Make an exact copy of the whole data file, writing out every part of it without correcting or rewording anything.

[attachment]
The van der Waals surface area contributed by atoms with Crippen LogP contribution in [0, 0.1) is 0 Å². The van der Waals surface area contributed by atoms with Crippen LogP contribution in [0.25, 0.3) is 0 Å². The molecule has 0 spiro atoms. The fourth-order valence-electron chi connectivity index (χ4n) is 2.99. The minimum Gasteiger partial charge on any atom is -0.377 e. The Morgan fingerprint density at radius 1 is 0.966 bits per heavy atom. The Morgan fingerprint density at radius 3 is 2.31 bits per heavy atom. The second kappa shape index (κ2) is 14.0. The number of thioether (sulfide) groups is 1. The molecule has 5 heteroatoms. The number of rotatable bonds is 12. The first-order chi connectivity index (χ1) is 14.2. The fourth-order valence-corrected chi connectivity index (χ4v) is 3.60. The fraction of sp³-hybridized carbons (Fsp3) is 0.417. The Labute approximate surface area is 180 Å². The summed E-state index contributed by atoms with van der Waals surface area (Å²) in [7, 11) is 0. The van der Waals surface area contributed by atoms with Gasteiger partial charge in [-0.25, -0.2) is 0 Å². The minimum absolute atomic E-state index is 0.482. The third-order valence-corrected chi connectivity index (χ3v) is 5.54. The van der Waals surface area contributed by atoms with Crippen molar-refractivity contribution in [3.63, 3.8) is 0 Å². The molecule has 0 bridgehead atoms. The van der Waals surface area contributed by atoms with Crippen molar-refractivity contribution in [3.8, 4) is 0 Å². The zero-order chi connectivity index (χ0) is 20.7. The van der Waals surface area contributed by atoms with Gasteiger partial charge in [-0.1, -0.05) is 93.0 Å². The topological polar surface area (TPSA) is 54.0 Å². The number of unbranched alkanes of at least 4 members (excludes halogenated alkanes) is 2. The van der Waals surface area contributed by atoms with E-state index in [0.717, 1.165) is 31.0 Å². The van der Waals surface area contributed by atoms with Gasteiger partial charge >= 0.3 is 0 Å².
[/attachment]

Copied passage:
The van der Waals surface area contributed by atoms with Crippen LogP contribution in [0, 0.1) is 0 Å². The van der Waals surface area contributed by atoms with Crippen LogP contribution in [0.25, 0.3) is 0 Å². The molecule has 0 spiro atoms. The fourth-order valence-electron chi connectivity index (χ4n) is 2.99. The minimum Gasteiger partial charge on any atom is -0.377 e. The Morgan fingerprint density at radius 1 is 0.966 bits per heavy atom. The Morgan fingerprint density at radius 3 is 2.31 bits per heavy atom. The second kappa shape index (κ2) is 14.0. The number of thioether (sulfide) groups is 1. The molecule has 5 heteroatoms. The number of rotatable bonds is 12. The first-order chi connectivity index (χ1) is 14.2. The fourth-order valence-corrected chi connectivity index (χ4v) is 3.60. The fraction of sp³-hybridized carbons (Fsp3) is 0.417. The Labute approximate surface area is 180 Å². The summed E-state index contributed by atoms with van der Waals surface area (Å²) in [7, 11) is 0. The van der Waals surface area contributed by atoms with Gasteiger partial charge in [-0.25, -0.2) is 0 Å². The minimum absolute atomic E-state index is 0.482. The third-order valence-corrected chi connectivity index (χ3v) is 5.54. The van der Waals surface area contributed by atoms with Crippen molar-refractivity contribution in [3.63, 3.8) is 0 Å². The molecule has 0 bridgehead atoms. The van der Waals surface area contributed by atoms with Crippen molar-refractivity contribution in [3.8, 4) is 0 Å². The zero-order chi connectivity index (χ0) is 20.7. The van der Waals surface area contributed by atoms with Gasteiger partial charge in [-0.1, -0.05) is 93.0 Å². The topological polar surface area (TPSA) is 54.0 Å². The number of unbranched alkanes of at least 4 members (excludes halogenated alkanes) is 2. The van der Waals surface area contributed by atoms with E-state index in [0.717, 1.165) is 31.0 Å². The van der Waals surface area contributed by atoms with Gasteiger partial charge >= 0.3 is 0 Å².